Developing Smart Farm Technology
Dr. Nadia Shakoor, principal investigator and senior research scientist, firmly believes in being the change you want to see in the world.
When she comes across a problem that needs a solution, she doesn’t hesitate to create one herself. “It’s empowering and inspiring to know that as new challenges emerge that require novel technologies, I can discover how to build the solution myself,” says Nadia Shakoor. Teamwork, however, is an essential ingredient when creating innovative solutions to complex problems: “Successful execution of an innovative idea sometimes needs a team with a diversity of skills and perspectives that can become greater than the sum of its parts. Given the complexity of the systems we are designing, a multidisciplinary approach is ideal. We have a team of experts from fields including remote sensing, engineering, computer science and plant science all working together to take our projects from concept to reality.”
Today, Nadia is creating innovative sensor technology tools, called the PheNode and the FieldDock, that can be applied in the lab and in the field. The PheNode, a crop sensing and monitoring platform, was originally developed to help researchers more efficiently gather phenotypic data from the field, but it is also being put to use on the farm to help growers gather data to make more informed decisions. The FieldDock takes the PheNode a step further by incorporating an autonomous drone and wireless sensor networks in order to gather more data from across the field. Ultimately, Nadia hopes the PheNode and FieldDock will autonomously and more intelligently accelerate breeding with less human intervention.
Sorghum: A New Tool in the Fight Against Climate Change
Nadia is an expert in sorghum genetics, a crop that is unique for its drought-tolerant and heat-resistant characteristics. As a research scientist in Todd Mockler’s Lab, Nadia served as the director for the TERRA-REF project, which included an outdoor phenotyping system in Maricopa, AZ, equipped with sensors to monitor crops growing in field conditions. The data gathered in the TERRA-REF project is being used to accelerate sorghum breeding, as well as provide resources to the plant science community.
She was also the director of the Bill and Melinda Gates-funded Sorghum Genomics Toolbox, an initiative that also developed genomic and phenotyping tools for improved breeding in sorghum. These tools include regional cyber-physical platforms for remote sensing and imaging, and the use of digital devices for in field data capture. “I’m really proud of the sorghum genomic and phenotypic resources we’ve built,” says Nadia. “These resources are valuable for our breeding collaborators who want to use molecular markers for their traits of interest, including those for drought tolerance, water use efficiency, grain and forage quality traits, heat-stress and region-specific biotic stress tolerance.”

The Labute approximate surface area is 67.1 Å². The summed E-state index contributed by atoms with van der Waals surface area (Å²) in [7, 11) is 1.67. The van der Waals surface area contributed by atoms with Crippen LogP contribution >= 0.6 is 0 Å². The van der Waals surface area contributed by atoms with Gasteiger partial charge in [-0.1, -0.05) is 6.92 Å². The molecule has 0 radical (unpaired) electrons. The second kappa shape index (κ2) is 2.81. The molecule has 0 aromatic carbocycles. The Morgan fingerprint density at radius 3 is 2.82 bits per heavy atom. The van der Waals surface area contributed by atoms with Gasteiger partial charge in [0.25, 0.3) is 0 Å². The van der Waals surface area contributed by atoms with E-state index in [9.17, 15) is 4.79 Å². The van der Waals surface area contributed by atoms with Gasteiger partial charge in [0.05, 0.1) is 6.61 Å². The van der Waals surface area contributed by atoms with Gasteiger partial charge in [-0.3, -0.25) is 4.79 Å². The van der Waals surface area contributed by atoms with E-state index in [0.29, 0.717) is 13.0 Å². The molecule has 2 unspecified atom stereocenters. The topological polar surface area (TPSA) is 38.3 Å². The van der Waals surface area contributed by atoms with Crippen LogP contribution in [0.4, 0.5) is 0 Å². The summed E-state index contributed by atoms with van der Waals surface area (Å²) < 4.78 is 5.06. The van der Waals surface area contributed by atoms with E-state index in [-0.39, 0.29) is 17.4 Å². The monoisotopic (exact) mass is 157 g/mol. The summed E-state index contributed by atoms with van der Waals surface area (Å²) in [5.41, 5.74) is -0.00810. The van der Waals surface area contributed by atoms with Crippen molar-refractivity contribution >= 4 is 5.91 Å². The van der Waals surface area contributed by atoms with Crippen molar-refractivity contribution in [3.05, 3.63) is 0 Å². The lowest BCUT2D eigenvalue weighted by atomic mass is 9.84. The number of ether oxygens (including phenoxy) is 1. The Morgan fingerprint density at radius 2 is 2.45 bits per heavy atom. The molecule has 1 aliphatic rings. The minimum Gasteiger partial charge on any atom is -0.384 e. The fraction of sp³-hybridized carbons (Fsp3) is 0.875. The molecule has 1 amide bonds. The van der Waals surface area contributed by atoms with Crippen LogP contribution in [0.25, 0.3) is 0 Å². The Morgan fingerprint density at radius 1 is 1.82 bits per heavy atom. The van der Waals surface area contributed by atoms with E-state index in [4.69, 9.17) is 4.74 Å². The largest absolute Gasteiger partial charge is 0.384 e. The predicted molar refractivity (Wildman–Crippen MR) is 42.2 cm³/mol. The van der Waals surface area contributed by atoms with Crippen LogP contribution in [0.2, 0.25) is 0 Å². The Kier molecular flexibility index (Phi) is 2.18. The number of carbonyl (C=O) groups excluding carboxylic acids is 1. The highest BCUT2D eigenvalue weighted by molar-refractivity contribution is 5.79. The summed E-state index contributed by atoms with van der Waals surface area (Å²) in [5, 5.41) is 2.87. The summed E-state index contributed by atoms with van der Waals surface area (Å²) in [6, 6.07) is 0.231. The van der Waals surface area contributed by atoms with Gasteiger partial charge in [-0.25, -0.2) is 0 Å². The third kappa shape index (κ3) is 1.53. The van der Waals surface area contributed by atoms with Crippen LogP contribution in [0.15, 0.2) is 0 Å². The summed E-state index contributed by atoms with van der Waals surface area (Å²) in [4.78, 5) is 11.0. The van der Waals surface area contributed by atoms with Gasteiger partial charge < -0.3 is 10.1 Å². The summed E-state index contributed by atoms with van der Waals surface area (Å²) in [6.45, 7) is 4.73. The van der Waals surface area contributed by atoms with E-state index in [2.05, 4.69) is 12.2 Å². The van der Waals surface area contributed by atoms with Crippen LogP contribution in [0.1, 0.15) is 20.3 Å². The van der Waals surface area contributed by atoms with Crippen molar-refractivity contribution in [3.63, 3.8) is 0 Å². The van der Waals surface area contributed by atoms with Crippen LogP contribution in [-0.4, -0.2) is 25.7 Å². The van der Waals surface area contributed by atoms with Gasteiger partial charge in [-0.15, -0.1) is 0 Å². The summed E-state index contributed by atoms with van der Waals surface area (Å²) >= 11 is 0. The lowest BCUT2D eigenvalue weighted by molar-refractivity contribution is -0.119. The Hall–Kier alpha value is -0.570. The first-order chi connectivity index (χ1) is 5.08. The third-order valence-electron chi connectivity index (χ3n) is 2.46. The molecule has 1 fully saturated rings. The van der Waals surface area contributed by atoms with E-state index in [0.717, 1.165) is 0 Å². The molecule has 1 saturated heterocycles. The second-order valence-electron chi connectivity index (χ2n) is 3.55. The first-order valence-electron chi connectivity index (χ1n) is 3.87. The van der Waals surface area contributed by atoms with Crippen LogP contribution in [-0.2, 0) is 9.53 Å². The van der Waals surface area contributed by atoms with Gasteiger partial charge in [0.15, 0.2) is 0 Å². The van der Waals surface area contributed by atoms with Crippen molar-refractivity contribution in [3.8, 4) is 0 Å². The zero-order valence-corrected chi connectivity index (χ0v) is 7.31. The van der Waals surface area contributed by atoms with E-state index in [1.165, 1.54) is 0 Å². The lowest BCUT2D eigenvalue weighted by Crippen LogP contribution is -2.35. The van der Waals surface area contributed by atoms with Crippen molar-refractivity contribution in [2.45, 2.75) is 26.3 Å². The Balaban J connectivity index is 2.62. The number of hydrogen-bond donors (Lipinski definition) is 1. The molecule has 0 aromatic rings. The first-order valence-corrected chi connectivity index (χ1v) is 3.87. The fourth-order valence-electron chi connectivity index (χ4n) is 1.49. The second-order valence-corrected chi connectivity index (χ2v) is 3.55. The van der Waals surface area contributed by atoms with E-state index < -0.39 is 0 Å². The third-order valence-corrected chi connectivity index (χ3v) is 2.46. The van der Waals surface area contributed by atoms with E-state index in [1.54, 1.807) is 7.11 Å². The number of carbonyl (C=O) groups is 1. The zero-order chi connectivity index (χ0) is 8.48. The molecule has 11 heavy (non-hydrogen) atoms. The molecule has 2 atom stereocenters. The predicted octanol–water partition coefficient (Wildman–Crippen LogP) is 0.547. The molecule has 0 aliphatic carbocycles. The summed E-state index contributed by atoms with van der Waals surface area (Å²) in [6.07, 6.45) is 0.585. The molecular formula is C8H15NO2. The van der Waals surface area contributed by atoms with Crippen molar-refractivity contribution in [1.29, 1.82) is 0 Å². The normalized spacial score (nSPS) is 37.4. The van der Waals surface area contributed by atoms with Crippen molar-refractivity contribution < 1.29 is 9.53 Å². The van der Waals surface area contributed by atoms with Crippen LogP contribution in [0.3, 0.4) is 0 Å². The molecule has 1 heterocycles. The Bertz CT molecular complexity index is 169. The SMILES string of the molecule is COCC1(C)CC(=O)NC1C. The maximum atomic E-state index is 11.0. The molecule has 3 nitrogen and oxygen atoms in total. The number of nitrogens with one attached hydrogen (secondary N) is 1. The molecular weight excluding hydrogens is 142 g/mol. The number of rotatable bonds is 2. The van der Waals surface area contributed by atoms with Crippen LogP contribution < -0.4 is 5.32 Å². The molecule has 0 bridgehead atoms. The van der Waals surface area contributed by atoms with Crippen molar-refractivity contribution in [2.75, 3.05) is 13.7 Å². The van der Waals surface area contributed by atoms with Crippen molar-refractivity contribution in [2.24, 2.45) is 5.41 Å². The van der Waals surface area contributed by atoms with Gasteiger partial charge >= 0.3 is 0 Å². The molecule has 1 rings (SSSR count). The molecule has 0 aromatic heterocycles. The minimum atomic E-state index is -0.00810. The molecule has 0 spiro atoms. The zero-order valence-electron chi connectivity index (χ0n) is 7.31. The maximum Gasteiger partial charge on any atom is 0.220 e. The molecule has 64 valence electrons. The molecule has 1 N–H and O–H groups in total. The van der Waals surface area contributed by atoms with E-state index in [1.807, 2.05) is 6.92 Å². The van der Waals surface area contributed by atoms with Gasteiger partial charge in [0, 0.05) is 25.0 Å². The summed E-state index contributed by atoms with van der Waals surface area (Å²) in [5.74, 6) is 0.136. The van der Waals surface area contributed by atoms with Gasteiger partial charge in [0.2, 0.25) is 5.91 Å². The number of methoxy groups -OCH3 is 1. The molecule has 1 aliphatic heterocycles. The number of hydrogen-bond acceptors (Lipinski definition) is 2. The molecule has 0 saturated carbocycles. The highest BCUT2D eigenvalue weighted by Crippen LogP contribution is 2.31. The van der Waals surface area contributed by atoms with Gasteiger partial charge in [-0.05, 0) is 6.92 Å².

As a principal investigator, Dr. Nadia Shakoor is continuing her work with sorghum through a collaboration with the Salk Institute to identify and develop sorghum plants that can better capture and store atmospheric carbon. Nadia and her team will use high-tech sensors, including the PheNode and FieldDock, to monitor plants’ environments and growth in real-time. Using these sensors and other crop phenotyping methods, Shakoor’s team will identify varieties of sorghum that have the traits needed for optimized carbon capture and sequestration—such as large, deep root systems to store and move carbon into the surrounding soil. By developing sorghum plants that are more efficient at removing carbon dioxide from the atmosphere, Nadia and her collaborators could help mitigate the effects of climate change.
Improving the Planet Through Plant Science
If successful, the Shakoor Lab’s research could be utilized to address one of the planet’s most pressing challenges: climate change. “My lab and I want to create high-performing sensor technology so we can increase the speed at which we breed and develop improved crops that are optimized for a changing environment,” explains Nadia. By creating improved crops at a faster pace, plant scientists could develop varieties with characteristics that can improve the environment, like carbon capture, but also help breed varieties that are more equipped to grow in less desirable or marginal environments.
“There are a lot of smart people working on strategies to mitigate the impact of climate change, and I am motivated by their progress,” says Nadia. “My lab and I aim to be another key player in using plant science to improve the environment for future generations.”